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Cape Girardeau School Board wants to see data on achievement initiative
Cape Girardeau School Board members want to see evidence of how the district's graduation rate is being helped by a student achievement initiative now modeled at the high school and slated to go districtwide in the next school year.
Board members requested that administrators gather and present data relating to the district's graduation rate at the board's next regular meeting.
Board member Paul Nenninger came to the meeting with a list of questions and data requests related to a professional learning community model adopted by the high school with board approval in 2003. He questioned superintendents on why the high school did not seem to be enjoying the success offered by the model as reflected in the district's "on-time" graduation rate, which was 67.5 percent in 2011.
Nenninger said the board receives reports on the model and goals of a comprehensive school improvement plan, but the reports do not indicate problems or a failure to work.
"But our graduation rate continues to fall," he said.
The high school has used several components of a learning communities model since the state-sponsored initiative began in the 2003-2004 school year. The state's model focuses on increasing student achievement by building the capacity of school personnel to create and sustain the conditions that promote high levels of student and adult learning, according to the Missouri Department of Elementary and Secondary Education.
Assistant superintendent Sherry Copeland said good results being reported by districts throughout the state are due to models being fully implemented and used throughout those districts and not just one school. She said it typically takes three years for complete implementation and results to be seen.
Superintendent Jim Welker said he is optimistic that full implementation of the model will increase student achievement and improve graduation rates.
"I think our goal is to implement the professional learning communities model districtwide so that we can do it at an in-depth level," he said.
Districtwide implementation of the model requires that staff undergo professional development training, which has been ongoing.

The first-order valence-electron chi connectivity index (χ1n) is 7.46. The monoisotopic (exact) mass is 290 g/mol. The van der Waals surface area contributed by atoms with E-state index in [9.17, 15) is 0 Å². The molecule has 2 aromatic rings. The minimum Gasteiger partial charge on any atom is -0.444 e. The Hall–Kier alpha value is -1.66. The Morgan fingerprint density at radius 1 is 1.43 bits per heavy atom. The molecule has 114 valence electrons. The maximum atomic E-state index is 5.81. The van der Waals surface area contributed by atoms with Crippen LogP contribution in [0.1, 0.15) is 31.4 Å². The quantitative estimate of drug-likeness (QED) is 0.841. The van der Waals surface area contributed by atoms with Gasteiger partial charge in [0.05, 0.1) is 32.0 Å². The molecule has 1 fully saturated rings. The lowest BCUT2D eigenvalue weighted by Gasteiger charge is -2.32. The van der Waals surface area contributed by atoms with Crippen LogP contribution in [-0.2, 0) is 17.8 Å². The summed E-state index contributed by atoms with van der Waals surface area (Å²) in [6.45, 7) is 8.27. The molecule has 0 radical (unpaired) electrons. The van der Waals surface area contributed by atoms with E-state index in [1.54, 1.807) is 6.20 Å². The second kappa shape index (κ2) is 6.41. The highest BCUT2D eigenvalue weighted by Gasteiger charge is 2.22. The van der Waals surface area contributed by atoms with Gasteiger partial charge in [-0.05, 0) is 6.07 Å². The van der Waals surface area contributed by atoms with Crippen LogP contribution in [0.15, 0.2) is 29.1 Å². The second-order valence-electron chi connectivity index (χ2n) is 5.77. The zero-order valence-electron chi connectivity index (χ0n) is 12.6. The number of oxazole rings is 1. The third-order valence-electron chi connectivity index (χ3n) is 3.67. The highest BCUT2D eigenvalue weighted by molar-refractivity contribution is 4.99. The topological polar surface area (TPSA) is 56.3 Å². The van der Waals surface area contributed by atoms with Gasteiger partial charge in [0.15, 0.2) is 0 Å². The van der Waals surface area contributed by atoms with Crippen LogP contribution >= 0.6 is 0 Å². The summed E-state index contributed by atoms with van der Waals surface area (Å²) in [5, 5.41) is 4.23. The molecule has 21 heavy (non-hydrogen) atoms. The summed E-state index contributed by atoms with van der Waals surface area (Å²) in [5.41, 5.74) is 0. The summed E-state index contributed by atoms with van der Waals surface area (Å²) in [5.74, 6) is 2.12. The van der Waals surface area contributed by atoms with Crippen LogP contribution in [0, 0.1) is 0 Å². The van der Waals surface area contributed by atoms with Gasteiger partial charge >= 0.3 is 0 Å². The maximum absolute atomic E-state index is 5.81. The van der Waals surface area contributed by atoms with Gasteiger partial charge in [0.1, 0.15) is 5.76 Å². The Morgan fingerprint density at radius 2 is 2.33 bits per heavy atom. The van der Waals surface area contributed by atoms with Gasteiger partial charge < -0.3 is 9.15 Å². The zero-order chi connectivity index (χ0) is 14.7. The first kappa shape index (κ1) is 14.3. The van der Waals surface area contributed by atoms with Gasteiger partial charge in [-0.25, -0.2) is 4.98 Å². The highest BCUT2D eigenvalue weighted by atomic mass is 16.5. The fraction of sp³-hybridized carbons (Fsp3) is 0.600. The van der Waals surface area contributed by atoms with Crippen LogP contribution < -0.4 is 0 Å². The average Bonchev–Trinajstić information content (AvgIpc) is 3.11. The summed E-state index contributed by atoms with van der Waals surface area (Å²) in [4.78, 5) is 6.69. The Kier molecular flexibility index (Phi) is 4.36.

Welker and Copeland said they would present data on the effectiveness of the high school's model so far, as well as data on the effects of a high rate of student mobility in the district, which is thought to be a factor in the district's graduation rate.
Welker said the district will continue to keep tabs on the percentages of students graduating in the district by looking at the "on-time" four-year cohort method and the traditional "leaver method" used by the state to calculate rates. The district's graduation rate in 2011 using the leaver method was 76.9 percent. That method does not affect a district's graduation rate if a student takes more than four years to graduate. The four-year cohort method, which states adopted this year as required by the U.S. Department of Education to align calculation methods, does not count a student as a graduate if requirements take more than four years to complete.
Welker said that based on preliminary numbers, he believes the district's rates will be up for 2012. Official rates are released by the state annually in the late summer.
Board member Don Call said he was concerned with the high school's student mobility rate, which according to Cape Girardeau Central High School principal Mike Cowan is unmanageable and hurts graduation rates each year. In the 2011-2012 school year, 327 students enrolled late, transferred to another district or dropped out.
Welker said the mobility rate presents its own challenges but that there are many others that also affect the graduation rate.
"I think the thing we try to do is not make excuses about our graduation rate," Welker said. "We know that it needs to go up, and we've been working on getting it up, and I think it will be going up in the future. We have to continually work to do everything we can, and we're going to help students even if they don't make it in four years. We want to help them to continue on and graduate high school. That's our goal."
301 N. Clark Ave., Cape Girardeau, MO